Wednesday, September 29, 2021

Using data and evidence to direct our conservation work

Written by Leanne Tough - GIS and Projects Trainee for the Ribble River Trust

I joined Ribble Rivers Trust (RRT) as a trainee in November 2020 through the Pendle Hill Landscape Partnership (PHLP). The PHLP have helped fund traineeships within their own team and within other partner organisations. My year long posting has so far seen me create interactive maps of projects that RRT have completed, to organising woodland creation in Colne. This variety of work and training has been the perfect start to my career.

Being a river conservation charity, RRT are very aware of the multitude of threats our watercourses face. Many have been channelised and modified so heavily that they fail national tests of river health. Other threats include, but are not limited to, pollution, in-river manmade obstacles (e.g. weirs) and invasive non-native species (e.g. Himalayan balsam). This presents lots of opportunities for improvement.

But which issues, and at which locations, should we work on first? Which ones would have the greatest benefits for the environment, wildlife and people?

Screenshot of the GIS system used

There is computer software (called a ‘Geographic Information System’) that allows us to map all aspects of the River Ribble catchment. Using a wide variety of map-based data sets, from landscape features to the distribution of species and issues that are impacting them, we have generated computer-based models to map priority locations that need our help. What this means is, we have combined lots of data to find locations where tackling these issues could provide the greatest benefits for the environment, wildlife and people.

Three data sets we have are: locations where watercourses have failed their health tests due to agricultural pollution, locations at risk of soil erosion, and levels of obesity, inactivity and associated illnesses within local populations. What could help to reduce pollution inputs into watercourses, reduce soil erosion, and increase the health and wellbeing of local communities? Planting trees and creating leaky dams are two examples. They help to slow the flow of water and filter out sediment and pollutants before they reach the river. They are also great physical, outdoor activities for volunteers from local communities to get involved in.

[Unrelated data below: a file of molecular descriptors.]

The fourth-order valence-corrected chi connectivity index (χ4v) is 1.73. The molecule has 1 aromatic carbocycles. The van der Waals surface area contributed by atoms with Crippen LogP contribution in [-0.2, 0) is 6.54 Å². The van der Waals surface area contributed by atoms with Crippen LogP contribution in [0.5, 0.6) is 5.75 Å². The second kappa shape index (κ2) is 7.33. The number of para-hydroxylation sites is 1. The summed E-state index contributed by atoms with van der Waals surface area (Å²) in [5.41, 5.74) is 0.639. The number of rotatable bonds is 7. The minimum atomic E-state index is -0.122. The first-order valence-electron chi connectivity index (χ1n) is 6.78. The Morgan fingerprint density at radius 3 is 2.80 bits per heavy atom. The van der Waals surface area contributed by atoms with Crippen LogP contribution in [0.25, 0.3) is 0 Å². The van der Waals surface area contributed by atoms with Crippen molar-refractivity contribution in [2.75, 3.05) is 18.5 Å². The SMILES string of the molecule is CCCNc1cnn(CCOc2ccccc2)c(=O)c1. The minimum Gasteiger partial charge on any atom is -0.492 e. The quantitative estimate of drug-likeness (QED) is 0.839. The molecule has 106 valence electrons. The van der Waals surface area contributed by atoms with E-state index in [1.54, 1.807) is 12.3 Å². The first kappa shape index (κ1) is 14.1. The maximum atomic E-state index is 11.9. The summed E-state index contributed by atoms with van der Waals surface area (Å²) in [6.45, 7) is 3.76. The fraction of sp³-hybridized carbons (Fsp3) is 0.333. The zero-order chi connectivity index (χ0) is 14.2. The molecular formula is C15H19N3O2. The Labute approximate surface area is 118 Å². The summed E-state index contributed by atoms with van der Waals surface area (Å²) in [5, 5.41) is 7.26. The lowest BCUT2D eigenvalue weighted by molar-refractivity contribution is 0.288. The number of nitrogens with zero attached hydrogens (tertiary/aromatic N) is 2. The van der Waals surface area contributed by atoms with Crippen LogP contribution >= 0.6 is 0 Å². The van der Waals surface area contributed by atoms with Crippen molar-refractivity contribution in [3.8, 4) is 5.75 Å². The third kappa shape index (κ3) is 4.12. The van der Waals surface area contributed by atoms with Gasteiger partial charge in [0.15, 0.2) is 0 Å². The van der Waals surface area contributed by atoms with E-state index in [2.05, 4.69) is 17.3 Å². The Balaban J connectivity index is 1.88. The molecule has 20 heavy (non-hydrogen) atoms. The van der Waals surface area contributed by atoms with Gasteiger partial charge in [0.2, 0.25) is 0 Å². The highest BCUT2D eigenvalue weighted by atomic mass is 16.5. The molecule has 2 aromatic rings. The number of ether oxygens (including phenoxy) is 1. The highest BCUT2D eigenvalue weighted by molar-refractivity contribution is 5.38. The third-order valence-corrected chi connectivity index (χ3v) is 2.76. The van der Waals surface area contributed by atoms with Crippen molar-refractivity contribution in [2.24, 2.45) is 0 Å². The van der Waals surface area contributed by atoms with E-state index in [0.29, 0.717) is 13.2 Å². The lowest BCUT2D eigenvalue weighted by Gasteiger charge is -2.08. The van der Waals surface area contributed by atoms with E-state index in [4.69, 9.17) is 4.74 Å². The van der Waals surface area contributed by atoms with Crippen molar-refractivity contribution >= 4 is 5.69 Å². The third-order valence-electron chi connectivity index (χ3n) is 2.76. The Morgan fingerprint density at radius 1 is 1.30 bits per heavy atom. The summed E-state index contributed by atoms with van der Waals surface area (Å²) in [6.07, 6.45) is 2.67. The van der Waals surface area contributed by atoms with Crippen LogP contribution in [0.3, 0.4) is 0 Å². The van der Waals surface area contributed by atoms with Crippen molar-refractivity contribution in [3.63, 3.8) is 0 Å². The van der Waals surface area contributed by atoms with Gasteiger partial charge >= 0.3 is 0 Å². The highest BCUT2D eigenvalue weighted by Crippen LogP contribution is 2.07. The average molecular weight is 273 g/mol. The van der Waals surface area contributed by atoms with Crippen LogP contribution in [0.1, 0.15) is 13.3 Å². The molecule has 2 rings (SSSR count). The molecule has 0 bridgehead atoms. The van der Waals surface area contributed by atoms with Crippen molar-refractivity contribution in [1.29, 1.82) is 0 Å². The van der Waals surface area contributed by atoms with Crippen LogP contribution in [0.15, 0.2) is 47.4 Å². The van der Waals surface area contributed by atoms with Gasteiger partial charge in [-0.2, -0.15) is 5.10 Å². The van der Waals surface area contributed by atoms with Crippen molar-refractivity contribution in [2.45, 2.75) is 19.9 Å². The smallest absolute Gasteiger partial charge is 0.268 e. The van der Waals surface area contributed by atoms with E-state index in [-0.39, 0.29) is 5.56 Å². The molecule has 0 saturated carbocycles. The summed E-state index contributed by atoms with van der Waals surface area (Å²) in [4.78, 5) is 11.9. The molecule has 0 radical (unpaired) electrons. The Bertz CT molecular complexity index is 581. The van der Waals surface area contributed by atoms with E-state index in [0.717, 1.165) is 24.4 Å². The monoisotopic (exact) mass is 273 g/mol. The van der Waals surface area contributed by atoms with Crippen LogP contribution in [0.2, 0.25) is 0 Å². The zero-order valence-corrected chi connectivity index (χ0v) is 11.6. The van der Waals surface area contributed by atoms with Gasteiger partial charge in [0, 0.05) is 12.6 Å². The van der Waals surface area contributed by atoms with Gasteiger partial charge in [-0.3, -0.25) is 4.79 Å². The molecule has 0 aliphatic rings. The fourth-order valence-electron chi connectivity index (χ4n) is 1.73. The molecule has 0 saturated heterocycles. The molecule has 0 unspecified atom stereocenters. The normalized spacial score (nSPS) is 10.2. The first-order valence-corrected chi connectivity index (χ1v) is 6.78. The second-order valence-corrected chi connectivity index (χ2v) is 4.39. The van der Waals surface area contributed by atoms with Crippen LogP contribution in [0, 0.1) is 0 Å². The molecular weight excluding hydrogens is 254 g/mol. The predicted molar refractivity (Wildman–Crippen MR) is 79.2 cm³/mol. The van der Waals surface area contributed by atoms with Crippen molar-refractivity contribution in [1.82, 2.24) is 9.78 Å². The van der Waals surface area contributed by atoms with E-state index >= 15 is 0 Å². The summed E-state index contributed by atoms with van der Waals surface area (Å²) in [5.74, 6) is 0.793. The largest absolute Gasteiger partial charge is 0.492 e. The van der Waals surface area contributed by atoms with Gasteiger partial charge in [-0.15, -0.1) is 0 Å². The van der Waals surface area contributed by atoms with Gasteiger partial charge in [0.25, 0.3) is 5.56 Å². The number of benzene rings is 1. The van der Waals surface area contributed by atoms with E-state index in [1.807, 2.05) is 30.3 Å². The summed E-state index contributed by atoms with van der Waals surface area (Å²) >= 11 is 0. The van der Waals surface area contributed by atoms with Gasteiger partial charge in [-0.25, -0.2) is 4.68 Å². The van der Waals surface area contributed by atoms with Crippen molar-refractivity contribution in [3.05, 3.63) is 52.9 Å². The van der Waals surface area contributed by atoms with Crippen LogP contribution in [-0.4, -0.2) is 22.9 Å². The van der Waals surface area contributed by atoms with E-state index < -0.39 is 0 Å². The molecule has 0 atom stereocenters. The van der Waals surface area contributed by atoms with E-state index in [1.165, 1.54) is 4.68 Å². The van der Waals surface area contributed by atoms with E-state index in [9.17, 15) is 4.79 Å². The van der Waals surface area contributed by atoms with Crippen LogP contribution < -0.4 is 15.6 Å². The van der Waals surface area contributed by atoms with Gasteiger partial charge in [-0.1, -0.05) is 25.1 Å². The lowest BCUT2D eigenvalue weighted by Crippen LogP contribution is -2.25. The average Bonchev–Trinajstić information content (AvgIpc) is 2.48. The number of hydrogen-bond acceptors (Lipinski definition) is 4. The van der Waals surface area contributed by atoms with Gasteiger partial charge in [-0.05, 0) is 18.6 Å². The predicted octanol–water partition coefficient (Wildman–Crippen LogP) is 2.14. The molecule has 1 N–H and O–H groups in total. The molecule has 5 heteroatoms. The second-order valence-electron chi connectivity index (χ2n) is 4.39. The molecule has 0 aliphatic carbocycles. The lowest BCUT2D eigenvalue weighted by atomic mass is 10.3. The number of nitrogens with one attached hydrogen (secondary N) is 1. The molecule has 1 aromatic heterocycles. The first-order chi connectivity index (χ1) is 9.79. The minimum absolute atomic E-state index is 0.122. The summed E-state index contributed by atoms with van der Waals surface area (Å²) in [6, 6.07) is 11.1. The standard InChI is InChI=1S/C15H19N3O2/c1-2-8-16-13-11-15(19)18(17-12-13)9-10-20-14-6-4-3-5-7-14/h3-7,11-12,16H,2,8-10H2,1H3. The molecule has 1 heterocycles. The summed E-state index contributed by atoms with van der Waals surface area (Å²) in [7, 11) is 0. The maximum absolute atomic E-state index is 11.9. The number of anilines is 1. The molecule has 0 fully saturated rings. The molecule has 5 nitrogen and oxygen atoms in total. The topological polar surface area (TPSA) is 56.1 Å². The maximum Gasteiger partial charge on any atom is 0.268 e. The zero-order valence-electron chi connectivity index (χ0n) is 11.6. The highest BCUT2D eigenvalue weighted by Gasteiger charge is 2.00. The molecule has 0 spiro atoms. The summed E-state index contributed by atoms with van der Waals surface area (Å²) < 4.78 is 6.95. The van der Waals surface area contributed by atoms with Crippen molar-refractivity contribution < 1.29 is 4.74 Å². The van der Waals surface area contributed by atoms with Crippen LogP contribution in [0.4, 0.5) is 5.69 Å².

Three more data sets we hold are: distribution of fish species, locations of in-river obstacles preventing fish movement along rivers, and lengths of watercourses isolated from each other. We use these datasets to decide which priority obstacle to remove to reconnect the greatest amount of river habitat for fish.

Used correctly and in conjunction with local knowledge and expertise, mapped data is incredibly valuable to us. With it, we can help make the Ribble catchment healthier for all.

Many woodlands, wetlands and fish passes were created through a project called Ribble Life Together. You can see them all mapped, here: You can also check out our website for more information on the work RRT does:

Tuesday, September 7, 2021

Walking Festival will 'highlight' wonderful Pendle Hill area

Written by The Pendle Hill Landscape Partnership & Forest of Bowland AONB Sustainable Tourism Officer Hetty Byrne

One of the few positives to emerge over the last 18 months is seeing so many more people connect with nature and the outdoors during the Covid Lockdowns.  Many of us enjoyed our daily walks from home to local parks, urban green spaces and open countryside; This provided us with time and space to notice nature, the changing seasons and enjoy the simplicity of being outdoors and having more time to be present in those moments. 

As a parent of two youngsters of pre-school age and with no garden space in our town house, we certainly relished the time we spent outdoors during these times.  Our daily walks from home, while already familiar to us, gave us the opportunity to stop and notice so much more; We slowed right down, and all benefitted from it.  Our favourite walks in Clitheroe were a riverside circular to Brungerley Park and exploring Salthill Quarry Local Nature Reserve – what a gem, right on our doorstep!  My favourite part was my children's daily collection of seasonal leaves, feathers, pebbles or whatever caught their attention, which we'd leave as treasure to find on my brother's doorstep as we passed by each day.

As Lockdowns eased it got me thinking about how many people will have benefitted from these daily rituals but might not necessarily have the knowledge or insight about where else they can explore.  This led to the idea of organising a walking festival to highlight all the wonderful opportunities on offer in the Pendle Hill area, and also a chance to spread some of the visitor pressure from the same popular sites where people often flock.


Photo taken by Hetty Byrne during her Family lockdown walk at Brungerley, Clitheroe

From 18th to 26th September we're excited to present a 'new to walking festival' – Together for our Landmark - to further extend 'walking from home' and the connections made during Lockdown.  The guided walks will also be an opportunity for people to learn more about the natural and cultural heritage of the area.  We've got a varied programme from archaeology to herbal medicine, mindfulness to traditional boundaries and plenty for families to be involved, including buggy and Tramper-friendly walks.  The guided walks start from locations all around Pendle Hill including Nelson, Barrowford, Sabden, Downham and Spring Wood.  We've kept the walks to a maximum of 6 miles, but they include a variety of terrain, so we hope there is something for everyone!